The newsletter of the Active Transportation Alliance

modeshift volume 4, issue 3


Randy Neufeld looks back over the history of Active Trans

By John Greenfield 

   Neufeld on one of Chicago's new protected bike lanes

To mark Active Trans' quarter century of sustainable transportation advocacy (yes, it's been 25 years!), ModeShift is publishing a series of articles highlighting the history of the organization and history of active transportation advocacy efforts in the Chicago area. Here's the second in this series of articles.

Randy Neufeld needs no introduction for many Active Transportation Alliance members. In 1987 the former political organizer approached the fledgling organization with an unusual proposal: he would work as the group’s first staff member for free until he could raise funds to pay himself.

Neufeld served as Executive Director until 2004 when he handed the reigns to Rob Sadowsky and created a new position for himself as chief strategy officer, exploring ways to expand the organization’s mission, such as promoting walking, transit use, and cycling, and successfully lobbying for Complete Streets policies in local and state government.

In early 2009 Neufeld left Active Trans’ to take a job helping SRAM, a Chicago-based bike component manufacturer, promote bike infrastructure and advocacy through donations. He’s still active with Active Trans, serving on the board of directors, and he also works with other green transportation advocacy groups.

We caught up with Randy last year to find out more about his work with SRAM, to hear his take on the significance of Active Trans’ 25th anniversary, why Seville, Spain can serve as a model for Chicago, and how he learned to love bike lanes.

Tell me about what you’re doing at SRAM nowadays. 

Neufeld at the Chicago Bike to Work Day rally in 2003

I got hired in July 2009 as the director of the SRAM Cycling Fund. At the beginning of 2009, SRAM set up a fund that gives $2 million a year to promote cycling advocacy. I’m the primary point person for recommendations on where the money goes. The main focus is infrastructure for cycling, both urban transportation and mountain biking facilities and trails. The fund covers the U.S. and Europe, where we have the majority of our customers.

The other part of my job is a continuing leadership position in advocacy. I’m president of America Bikes and on the boards of the Alliance for Biking and Walking and Active Trans. I’m also working about one day a week for the National Complete Streets Coalition. Complete Streets is one of the most important policies to change the overall transportation environment in the U.S.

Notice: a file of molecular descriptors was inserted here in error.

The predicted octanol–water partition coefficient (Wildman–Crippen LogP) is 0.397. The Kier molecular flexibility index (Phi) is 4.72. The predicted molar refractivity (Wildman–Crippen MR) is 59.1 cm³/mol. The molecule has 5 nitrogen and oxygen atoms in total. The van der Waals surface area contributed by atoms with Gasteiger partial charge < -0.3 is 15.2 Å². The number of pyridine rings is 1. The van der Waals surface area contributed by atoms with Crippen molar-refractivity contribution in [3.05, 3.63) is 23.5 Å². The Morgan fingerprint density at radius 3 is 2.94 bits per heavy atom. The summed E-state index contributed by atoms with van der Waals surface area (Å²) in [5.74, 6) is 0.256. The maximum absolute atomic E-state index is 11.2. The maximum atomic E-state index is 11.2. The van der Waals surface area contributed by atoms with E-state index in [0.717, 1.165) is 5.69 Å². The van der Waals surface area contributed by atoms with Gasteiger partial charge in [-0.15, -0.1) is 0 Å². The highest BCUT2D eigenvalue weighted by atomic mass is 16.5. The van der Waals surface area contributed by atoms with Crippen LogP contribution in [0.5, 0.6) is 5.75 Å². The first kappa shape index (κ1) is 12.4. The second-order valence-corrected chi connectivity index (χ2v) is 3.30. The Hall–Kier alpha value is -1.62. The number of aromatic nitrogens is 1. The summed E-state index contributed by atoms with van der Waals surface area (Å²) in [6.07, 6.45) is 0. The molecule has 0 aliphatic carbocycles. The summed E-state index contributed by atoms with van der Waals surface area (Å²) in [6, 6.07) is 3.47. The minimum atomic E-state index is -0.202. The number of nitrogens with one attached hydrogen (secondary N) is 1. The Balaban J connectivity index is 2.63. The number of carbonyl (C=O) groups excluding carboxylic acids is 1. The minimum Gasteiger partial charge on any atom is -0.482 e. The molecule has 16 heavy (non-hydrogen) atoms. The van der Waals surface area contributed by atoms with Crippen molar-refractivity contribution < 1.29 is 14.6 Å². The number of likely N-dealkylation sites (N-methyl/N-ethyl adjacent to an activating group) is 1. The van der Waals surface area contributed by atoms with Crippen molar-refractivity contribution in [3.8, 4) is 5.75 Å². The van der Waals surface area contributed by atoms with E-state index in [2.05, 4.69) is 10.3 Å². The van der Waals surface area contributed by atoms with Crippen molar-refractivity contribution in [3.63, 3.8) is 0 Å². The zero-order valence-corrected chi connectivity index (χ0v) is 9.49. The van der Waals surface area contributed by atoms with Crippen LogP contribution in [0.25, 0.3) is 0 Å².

Active Trans is marking its 25th anniversary next year. You’ve been with the organization since 1987. What do you think it means that this organization has survived for a quarter century?

It’s not just survival. I’m really happy with the health of the organization now, and its level of strength and influence. They’re making a difference in the city and in the suburbs. They have a lot of key alliances – they’ve maintained a strong base of cyclists and now have added pedestrian and transit interests. I think cycling will remain the core of the activity, but it will be even stronger as part of an active transportation package.

I’m proud of the role I’ve played over the years, coming in a year and a half or so after it started and becoming the first staff person and executive director through 2004, and then helping to shepherd the shift to a multi-modal organization. Now I’ll be involved as a board member and as a partner through the SRAM Cycling Fund. So to me it’s a very positive story.

What accomplishments of Active Trans are you most proud of?

When we started there was very little cycling in Chicago. There wasn’t much in the way of bikeways, bike parking, or official bicycle promotion. The city made several attempts to add bike route signs in the late ‘60s and early ‘70s but there wasn’t a bicycle program or an active cycling culture.